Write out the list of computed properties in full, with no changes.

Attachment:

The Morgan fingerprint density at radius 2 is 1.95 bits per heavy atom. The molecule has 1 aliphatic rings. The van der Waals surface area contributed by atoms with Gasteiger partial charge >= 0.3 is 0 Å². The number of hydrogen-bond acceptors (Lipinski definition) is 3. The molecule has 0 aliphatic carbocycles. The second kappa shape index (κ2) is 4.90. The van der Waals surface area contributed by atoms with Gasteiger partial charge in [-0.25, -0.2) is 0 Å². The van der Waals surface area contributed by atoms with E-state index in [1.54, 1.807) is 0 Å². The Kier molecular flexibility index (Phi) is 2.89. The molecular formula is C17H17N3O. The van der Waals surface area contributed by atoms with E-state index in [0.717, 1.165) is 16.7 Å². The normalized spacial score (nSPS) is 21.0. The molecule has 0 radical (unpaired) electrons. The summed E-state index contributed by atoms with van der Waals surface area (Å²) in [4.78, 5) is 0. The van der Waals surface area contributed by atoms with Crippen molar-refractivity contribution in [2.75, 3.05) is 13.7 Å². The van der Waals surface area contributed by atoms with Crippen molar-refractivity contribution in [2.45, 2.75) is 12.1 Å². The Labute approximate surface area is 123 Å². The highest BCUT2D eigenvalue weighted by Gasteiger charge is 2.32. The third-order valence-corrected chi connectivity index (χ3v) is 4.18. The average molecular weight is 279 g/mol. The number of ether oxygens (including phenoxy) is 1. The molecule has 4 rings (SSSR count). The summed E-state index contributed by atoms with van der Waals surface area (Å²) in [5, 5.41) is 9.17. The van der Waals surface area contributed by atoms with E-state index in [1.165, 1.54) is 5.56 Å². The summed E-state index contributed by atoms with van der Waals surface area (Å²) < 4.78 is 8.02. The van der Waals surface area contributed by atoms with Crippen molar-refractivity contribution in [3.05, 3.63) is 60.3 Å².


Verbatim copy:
The Morgan fingerprint density at radius 2 is 1.95 bits per heavy atom. The molecule has 1 aliphatic rings. The van der Waals surface area contributed by atoms with Gasteiger partial charge >= 0.3 is 0 Å². The number of hydrogen-bond acceptors (Lipinski definition) is 3. The molecule has 0 aliphatic carbocycles. The second kappa shape index (κ2) is 4.90. The van der Waals surface area contributed by atoms with Gasteiger partial charge in [-0.25, -0.2) is 0 Å². The van der Waals surface area contributed by atoms with E-state index in [1.54, 1.807) is 0 Å². The Kier molecular flexibility index (Phi) is 2.89. The molecular formula is C17H17N3O. The van der Waals surface area contributed by atoms with E-state index in [0.717, 1.165) is 16.7 Å². The normalized spacial score (nSPS) is 21.0. The molecule has 0 radical (unpaired) electrons. The summed E-state index contributed by atoms with van der Waals surface area (Å²) in [4.78, 5) is 0. The van der Waals surface area contributed by atoms with Crippen molar-refractivity contribution in [2.75, 3.05) is 13.7 Å². The van der Waals surface area contributed by atoms with Crippen molar-refractivity contribution in [2.45, 2.75) is 12.1 Å². The Labute approximate surface area is 123 Å². The highest BCUT2D eigenvalue weighted by Gasteiger charge is 2.32. The third-order valence-corrected chi connectivity index (χ3v) is 4.18. The average molecular weight is 279 g/mol. The number of ether oxygens (including phenoxy) is 1. The molecule has 4 rings (SSSR count). The summed E-state index contributed by atoms with van der Waals surface area (Å²) in [5, 5.41) is 9.17. The van der Waals surface area contributed by atoms with E-state index in [1.165, 1.54) is 5.56 Å². The summed E-state index contributed by atoms with van der Waals surface area (Å²) < 4.78 is 8.02. The van der Waals surface area contributed by atoms with Crippen molar-refractivity contribution in [3.05, 3.63) is 60.3 Å².